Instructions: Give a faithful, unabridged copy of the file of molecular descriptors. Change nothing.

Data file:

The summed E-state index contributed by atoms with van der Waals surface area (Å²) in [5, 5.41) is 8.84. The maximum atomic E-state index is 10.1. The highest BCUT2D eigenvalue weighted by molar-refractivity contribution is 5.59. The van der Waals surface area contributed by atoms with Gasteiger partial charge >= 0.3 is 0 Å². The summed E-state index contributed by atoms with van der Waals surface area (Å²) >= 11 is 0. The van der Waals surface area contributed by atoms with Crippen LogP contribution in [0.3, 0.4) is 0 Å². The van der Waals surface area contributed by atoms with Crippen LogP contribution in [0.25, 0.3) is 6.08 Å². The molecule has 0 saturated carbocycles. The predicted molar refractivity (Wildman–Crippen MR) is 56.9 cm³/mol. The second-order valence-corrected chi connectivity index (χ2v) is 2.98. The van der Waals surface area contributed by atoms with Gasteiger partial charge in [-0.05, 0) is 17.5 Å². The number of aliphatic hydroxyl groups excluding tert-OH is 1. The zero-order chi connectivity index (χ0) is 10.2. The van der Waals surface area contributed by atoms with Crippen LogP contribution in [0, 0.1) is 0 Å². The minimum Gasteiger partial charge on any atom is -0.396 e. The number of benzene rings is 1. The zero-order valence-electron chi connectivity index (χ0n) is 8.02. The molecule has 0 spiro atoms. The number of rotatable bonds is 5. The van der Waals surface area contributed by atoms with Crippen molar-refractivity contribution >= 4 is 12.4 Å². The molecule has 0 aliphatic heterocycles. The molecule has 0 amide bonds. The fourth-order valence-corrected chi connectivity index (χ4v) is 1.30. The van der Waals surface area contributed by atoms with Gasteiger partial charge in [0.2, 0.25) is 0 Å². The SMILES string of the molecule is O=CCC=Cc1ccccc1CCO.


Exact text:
The summed E-state index contributed by atoms with van der Waals surface area (Å²) in [5, 5.41) is 8.84. The maximum atomic E-state index is 10.1. The highest BCUT2D eigenvalue weighted by molar-refractivity contribution is 5.59. The van der Waals surface area contributed by atoms with Gasteiger partial charge >= 0.3 is 0 Å². The summed E-state index contributed by atoms with van der Waals surface area (Å²) >= 11 is 0. The van der Waals surface area contributed by atoms with Crippen LogP contribution in [0.3, 0.4) is 0 Å². The van der Waals surface area contributed by atoms with Crippen LogP contribution in [0.25, 0.3) is 6.08 Å². The molecule has 0 saturated carbocycles. The predicted molar refractivity (Wildman–Crippen MR) is 56.9 cm³/mol. The second-order valence-corrected chi connectivity index (χ2v) is 2.98. The van der Waals surface area contributed by atoms with Gasteiger partial charge in [-0.05, 0) is 17.5 Å². The number of aliphatic hydroxyl groups excluding tert-OH is 1. The zero-order chi connectivity index (χ0) is 10.2. The van der Waals surface area contributed by atoms with Crippen LogP contribution in [0, 0.1) is 0 Å². The minimum Gasteiger partial charge on any atom is -0.396 e. The number of benzene rings is 1. The zero-order valence-electron chi connectivity index (χ0n) is 8.02. The molecule has 0 spiro atoms. The number of rotatable bonds is 5. The van der Waals surface area contributed by atoms with Crippen molar-refractivity contribution >= 4 is 12.4 Å². The molecule has 0 aliphatic heterocycles. The molecule has 0 amide bonds. The fourth-order valence-corrected chi connectivity index (χ4v) is 1.30. The van der Waals surface area contributed by atoms with Gasteiger partial charge in [0.2, 0.25) is 0 Å². The SMILES string of the molecule is O=CCC=Cc1ccccc1CCO.